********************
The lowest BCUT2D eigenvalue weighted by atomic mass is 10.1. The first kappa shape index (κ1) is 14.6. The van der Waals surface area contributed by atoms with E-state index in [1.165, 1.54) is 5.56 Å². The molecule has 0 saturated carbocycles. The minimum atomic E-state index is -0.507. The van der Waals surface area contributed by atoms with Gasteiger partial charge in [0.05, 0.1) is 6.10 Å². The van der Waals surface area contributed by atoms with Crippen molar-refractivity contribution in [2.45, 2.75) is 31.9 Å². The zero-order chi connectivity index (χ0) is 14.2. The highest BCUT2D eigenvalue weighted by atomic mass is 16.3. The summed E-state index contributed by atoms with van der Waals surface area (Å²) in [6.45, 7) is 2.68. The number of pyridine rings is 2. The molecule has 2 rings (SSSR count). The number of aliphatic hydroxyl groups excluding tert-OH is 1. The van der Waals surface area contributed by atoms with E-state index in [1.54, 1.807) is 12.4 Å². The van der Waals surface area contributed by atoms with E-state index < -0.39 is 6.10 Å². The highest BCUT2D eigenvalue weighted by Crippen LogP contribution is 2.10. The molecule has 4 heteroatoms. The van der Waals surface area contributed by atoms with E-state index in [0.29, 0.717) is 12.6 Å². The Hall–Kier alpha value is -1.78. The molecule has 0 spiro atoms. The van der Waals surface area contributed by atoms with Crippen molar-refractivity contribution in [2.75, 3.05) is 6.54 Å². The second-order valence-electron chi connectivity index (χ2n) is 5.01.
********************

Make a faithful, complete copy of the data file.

The lowest BCUT2D eigenvalue weighted by atomic mass is 10.1. The first kappa shape index (κ1) is 14.6. The van der Waals surface area contributed by atoms with E-state index in [1.165, 1.54) is 5.56 Å². The molecule has 0 saturated carbocycles. The minimum atomic E-state index is -0.507. The van der Waals surface area contributed by atoms with Gasteiger partial charge in [0.05, 0.1) is 6.10 Å². The van der Waals surface area contributed by atoms with Crippen molar-refractivity contribution in [2.45, 2.75) is 31.9 Å². The zero-order chi connectivity index (χ0) is 14.2. The highest BCUT2D eigenvalue weighted by atomic mass is 16.3. The summed E-state index contributed by atoms with van der Waals surface area (Å²) in [6.45, 7) is 2.68. The number of pyridine rings is 2. The molecule has 2 rings (SSSR count). The number of aliphatic hydroxyl groups excluding tert-OH is 1. The van der Waals surface area contributed by atoms with E-state index in [1.54, 1.807) is 12.4 Å². The van der Waals surface area contributed by atoms with E-state index < -0.39 is 6.10 Å². The highest BCUT2D eigenvalue weighted by Crippen LogP contribution is 2.10. The molecule has 4 heteroatoms. The van der Waals surface area contributed by atoms with E-state index in [0.29, 0.717) is 12.6 Å². The Hall–Kier alpha value is -1.78. The molecule has 0 spiro atoms. The van der Waals surface area contributed by atoms with Crippen molar-refractivity contribution in [2.75, 3.05) is 6.54 Å². The second-order valence-electron chi connectivity index (χ2n) is 5.01.